Drabadjective

depressing in character or appearance;

‘drove through dingy streets’; ‘the dismal prison twilight’; ‘drab old buildings’; ‘a dreary mining town’; ‘gloomy tenements’; ‘sorry routine that follows on the heels of death’;

Dulladjective

Furnishing little delight, spirit, or variety; uninteresting; tedious; cheerless; gloomy; melancholy; depressing; as, a dull story or sermon; a dull occupation or period; hence, cloudy; overcast; as, a dull day.

‘Along life's dullest, dreariest walk.’;

Dullverb

To deprive of sharpness of edge or point.

‘Borrowing dulls the edge of husbandry.’;

Dullverb

To make dull, stupid, or sluggish; to stupefy, as the senses, the feelings, the perceptions, and the like.

‘Those [drugs] she hasWill stupefy and dull the sense a while.’; ‘Use and custom have so dulled our eyes.’;

Dullverb

To render dim or obscure; to sully; to tarnish.

Dullverb

To deprive of liveliness or activity; to render heavy; to make inert; to depress; to weary; to sadden.

‘Attention of mind . . . wasted or dulled through continuance.’;

Dullverb

To become dull or stupid.

Dullverb

make dull in appearance;

‘Age had dulled the surface’;

Dullverb

become dull or lusterless in appearance; lose shine or brightness;

‘the varnished table top dulled with time’;

Dullverb

deaden (a sound or noise), especially by wrapping

Dullverb

make numb or insensitive;

‘The shock numbed her senses’;

Dullverb

make dull or blunt;

‘Too much cutting dulls the knife's edge’;

Dullverb

become less interesting or attractive

Dullverb

make less lively or vigorous;

‘Middle age dulled her appetite for travel’;

Dulladjective

lacking in liveliness or animation;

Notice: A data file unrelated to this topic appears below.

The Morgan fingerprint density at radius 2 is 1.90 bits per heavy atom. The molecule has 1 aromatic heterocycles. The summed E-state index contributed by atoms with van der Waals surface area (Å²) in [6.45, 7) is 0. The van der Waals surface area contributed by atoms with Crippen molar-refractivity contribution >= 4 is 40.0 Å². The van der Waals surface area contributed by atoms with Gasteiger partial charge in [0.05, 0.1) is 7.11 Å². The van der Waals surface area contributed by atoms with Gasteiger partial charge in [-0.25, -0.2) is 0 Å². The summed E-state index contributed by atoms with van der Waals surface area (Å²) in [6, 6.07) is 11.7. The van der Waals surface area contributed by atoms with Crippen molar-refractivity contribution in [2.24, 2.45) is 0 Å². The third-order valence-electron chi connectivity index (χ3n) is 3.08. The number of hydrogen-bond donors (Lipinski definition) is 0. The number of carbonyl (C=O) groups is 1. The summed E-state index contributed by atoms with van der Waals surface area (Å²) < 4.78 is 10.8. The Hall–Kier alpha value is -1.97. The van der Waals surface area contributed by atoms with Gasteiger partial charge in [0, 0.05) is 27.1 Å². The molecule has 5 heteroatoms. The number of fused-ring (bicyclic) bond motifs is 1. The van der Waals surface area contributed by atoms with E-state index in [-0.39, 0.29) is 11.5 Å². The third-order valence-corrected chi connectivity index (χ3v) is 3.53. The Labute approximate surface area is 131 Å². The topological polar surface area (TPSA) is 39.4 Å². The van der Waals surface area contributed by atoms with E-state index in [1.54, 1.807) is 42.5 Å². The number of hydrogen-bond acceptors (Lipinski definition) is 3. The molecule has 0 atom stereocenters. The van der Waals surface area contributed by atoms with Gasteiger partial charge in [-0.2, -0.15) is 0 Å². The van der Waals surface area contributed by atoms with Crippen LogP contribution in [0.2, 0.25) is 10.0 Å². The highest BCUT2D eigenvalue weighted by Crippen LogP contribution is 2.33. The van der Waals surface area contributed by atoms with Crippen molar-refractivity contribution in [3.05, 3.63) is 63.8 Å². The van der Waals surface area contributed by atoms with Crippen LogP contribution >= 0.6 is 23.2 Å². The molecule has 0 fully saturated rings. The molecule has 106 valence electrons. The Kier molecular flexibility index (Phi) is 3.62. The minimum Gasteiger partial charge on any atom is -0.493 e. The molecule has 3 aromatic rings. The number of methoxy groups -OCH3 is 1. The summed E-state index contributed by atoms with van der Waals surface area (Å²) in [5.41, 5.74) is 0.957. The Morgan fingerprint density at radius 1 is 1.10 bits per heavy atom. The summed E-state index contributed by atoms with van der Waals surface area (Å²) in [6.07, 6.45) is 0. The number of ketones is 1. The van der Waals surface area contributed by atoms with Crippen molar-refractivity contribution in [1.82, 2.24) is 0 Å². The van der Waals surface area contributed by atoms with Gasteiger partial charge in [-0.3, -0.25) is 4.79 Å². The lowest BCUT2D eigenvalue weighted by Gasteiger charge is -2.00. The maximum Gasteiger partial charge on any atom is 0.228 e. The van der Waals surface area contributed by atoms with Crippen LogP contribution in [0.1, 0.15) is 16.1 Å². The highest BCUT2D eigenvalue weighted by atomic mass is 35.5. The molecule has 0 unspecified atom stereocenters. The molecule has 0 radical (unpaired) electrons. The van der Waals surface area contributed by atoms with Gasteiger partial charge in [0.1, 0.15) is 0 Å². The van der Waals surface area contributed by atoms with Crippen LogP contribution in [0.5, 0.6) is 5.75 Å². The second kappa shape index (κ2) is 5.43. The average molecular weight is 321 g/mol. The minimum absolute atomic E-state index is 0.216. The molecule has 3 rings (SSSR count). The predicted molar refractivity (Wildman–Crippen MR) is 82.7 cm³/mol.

‘he was so dull at parties’; ‘a dull political campaign’; ‘a large dull impassive man’; ‘dull days with nothing to do’; ‘how dull and dreary the world is’; ‘fell back into one of her dull moods’;

Dulladjective

emitting or reflecting very little light;

‘a dull glow’; ‘dull silver badly in need of a polish’; ‘a dull sky’;

Dulladjective

being or made softer or less loud or clear;

‘the dull boom of distant breaking waves’; ‘muffled drums’; ‘the muffled noises of the street’; ‘muted trumpets’;

Dulladjective

so lacking in interest as to cause mental weariness;

‘a boring evening with uninteresting people’; ‘the deadening effect of some routine tasks’; ‘a dull play’; ‘his competent but dull performance’; ‘a ho-hum speaker who couldn't capture their attention’; ‘what an irksome task the writing of long letters is’; ‘tedious days on the train’; ‘the tiresome chirping of a cricket’; ‘other people's dreams are dreadfully wearisome’;

Dulladjective

(of color) very low in saturation; highly diluted;

‘dull greens and blues’;

Dulladjective

not keenly felt;

‘a dull throbbing’; ‘dull pain’;

Dulladjective

slow to learn or understand; lacking intellectual acuity;

‘so dense he never understands anything I say to him’; ‘never met anyone quite so dim’; ‘although dull at classical learning, at mathematics he was uncommonly quick’; ‘dumb officials make some really dumb decisions’; ‘he was either normally stupid or being deliberately obtuse’; ‘worked with the slow students’;

Dulladjective

(of business) not active or brisk;

‘business is dull (or slow)’; ‘a sluggish market’;

Dulladjective

not having a sharp edge or point;

‘the knife was too dull to be of any use’;

Dulladjective

blunted in responsiveness or sensibility;

‘a dull gaze’; ‘so exhausted she was dull to what went on about her’;

Dulladjective

not clear and resonant; sounding as if striking with or against something relatively soft;

‘the dull thud’; ‘thudding bullets’;

Dulladjective

darkened with overcast;

‘a dark day’; ‘a dull sky’; ‘a gray rainy afternoon’; ‘gray clouds’; ‘the sky was leaden and thick’;